• According to Adweek, retailers sent nearly three billion emails on Black Friday alone, along with 82 million SMS push notifications.
    • Shopify reports a 4.29% average conversion rate for email during BFCM, with the next best channel coming in at 3.04%.

  • Retention Science states, “48% of the entire U.S. online apparel retail market was discounted by an average of 45% off. This is compared to 44% of the market with an average of 36% off last year.
    • This year, I personally noticed better, deeper discounts offered by luxury brands. Matt Benson, MatchesFashion, The Outnet, and SAKS OFF 5th all offered up to 50% off over BFCM.



Looking specifically at SD’s clients, I noticed some general trends worth noting. Here are a few of the biggest takeaways:

  • Thanksgiving was the biggest YoY growth day this year. Last year, many clients waited until Black Friday to kick off deals; this year, sales started as early as November 20 and ran as late as December 5. Only a small handful of our clients opted to wait until Black Friday to kick off sales in 2017.
  • This year, I saw more specific deals – i.e., discounts on designated Cyber Week categories and tiered promotions. Clients that offered a flat % off deal with no strings attached saw nearly 50% more YoY growth than clients that didn’t.
  • Triggered emails saw average conversion rates in the double digits over BFCM. Email in general (including transactional, marketing, and triggered emails) was the best performing channel for most clients.



Digital campaigns didn’t wow me this year, but there were a few that stood out:

  • For the third year in a row, REI pushed customers to #optoutside (and give them great, user generated content) on the biggest shopping day of the year. They closed brick and mortar locations and encouraged customers to shop sales before and after BF.


  • Brands like Everlane and Catbird donated proceeds from sales to charity. Everlane had a stated donation goal for the day and their website included a countdown meter:


  • Sephora’s model is also genius. Every year, they mark many items down to $10 or $15 and release a preview of the sale beforehand to create hype. Free shipping at Sephora starts at $50, so they ensure users spend at least that much (and likely significantly more). This isn’t Sephora’s first time at the rodeo.

  • Respond to customers on social media! If someone complains, reach out to them directly and on your social feed and do your best to rectify the situation. BFCM likely drives many new users to your site and it’s important to retain them instead of making an enemy for life. Over BFCM, I saw many brands that just couldn’t keep up with feedback on social. Consider hiring a community manager or freelancer to help with the workload over the holidays.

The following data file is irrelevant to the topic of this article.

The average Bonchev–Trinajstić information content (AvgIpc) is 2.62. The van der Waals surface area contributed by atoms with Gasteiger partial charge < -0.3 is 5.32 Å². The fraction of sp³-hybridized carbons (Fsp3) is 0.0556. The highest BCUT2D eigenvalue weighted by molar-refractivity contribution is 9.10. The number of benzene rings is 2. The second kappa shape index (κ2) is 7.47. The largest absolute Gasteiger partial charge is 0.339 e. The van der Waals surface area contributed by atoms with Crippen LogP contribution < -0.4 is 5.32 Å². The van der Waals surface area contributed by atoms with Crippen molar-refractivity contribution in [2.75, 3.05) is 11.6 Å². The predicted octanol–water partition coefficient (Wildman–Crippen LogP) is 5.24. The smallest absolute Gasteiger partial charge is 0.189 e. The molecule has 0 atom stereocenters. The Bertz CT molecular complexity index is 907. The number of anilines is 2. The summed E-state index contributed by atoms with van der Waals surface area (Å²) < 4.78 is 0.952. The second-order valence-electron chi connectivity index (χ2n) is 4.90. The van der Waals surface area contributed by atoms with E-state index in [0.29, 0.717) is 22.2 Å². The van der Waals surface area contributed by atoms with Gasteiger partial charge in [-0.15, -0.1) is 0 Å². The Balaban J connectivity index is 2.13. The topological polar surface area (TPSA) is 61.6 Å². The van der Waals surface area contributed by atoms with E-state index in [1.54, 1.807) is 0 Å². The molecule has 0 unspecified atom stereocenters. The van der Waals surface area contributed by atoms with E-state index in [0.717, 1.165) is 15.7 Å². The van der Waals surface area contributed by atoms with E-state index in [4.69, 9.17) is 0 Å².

• Offer additional incentives to top customers. If you have these customers segmented out in your email list, offer them an additional discount, free gift, or store gift card as a thank you (and an incentive to buy more). Several brands used to do this (I’m looking at you, Madewell) but didn’t this year.
  • Increase your email sign-up discount or offer additional promos (like free gifts or gift cards with purchase) during BFCM for users that opt-in to marketing emails for the first time. I can’t think of a single brand that offered this type of incentive and it feels like a real miss. As we previously stated, email had the highest average conversion rate over all channels for our clients and building that list throughout the year is absolutely crucial to long-term success.
  • Create more Instagram stories. If you’re still struggling with the algorithm change, this is the best way to increase engagement and ensure that your posts don’t get buried. If you have a verified account, utilize stories to tout specific deals with links. Oh, and please don’t just post static product images. Be creative! If your content sucks, it doesn’t matter how great the deal is… users aren’t going to click.


If BCFM wasn’t great for you this year and you’re looking to make some changes in 2018, get in touch with us. For more marketing ideas and ecommerce strategy tips, check out these previous blog posts:

A Checklist for Uncovering Ranking Issues in SERPs

Dark Social Webinar Recap

Magento BI and Why You Need It

The Case for Email Marketing

Written by: Lindsay Pugh, Digital Strategist

7 Must-Have Extensions for Your Magento eCommerce Site

Getting ready to launch a Magento store? Congratulations! With 2 billion online shoppers worldwide, online commerce is a great way to build or expand your business.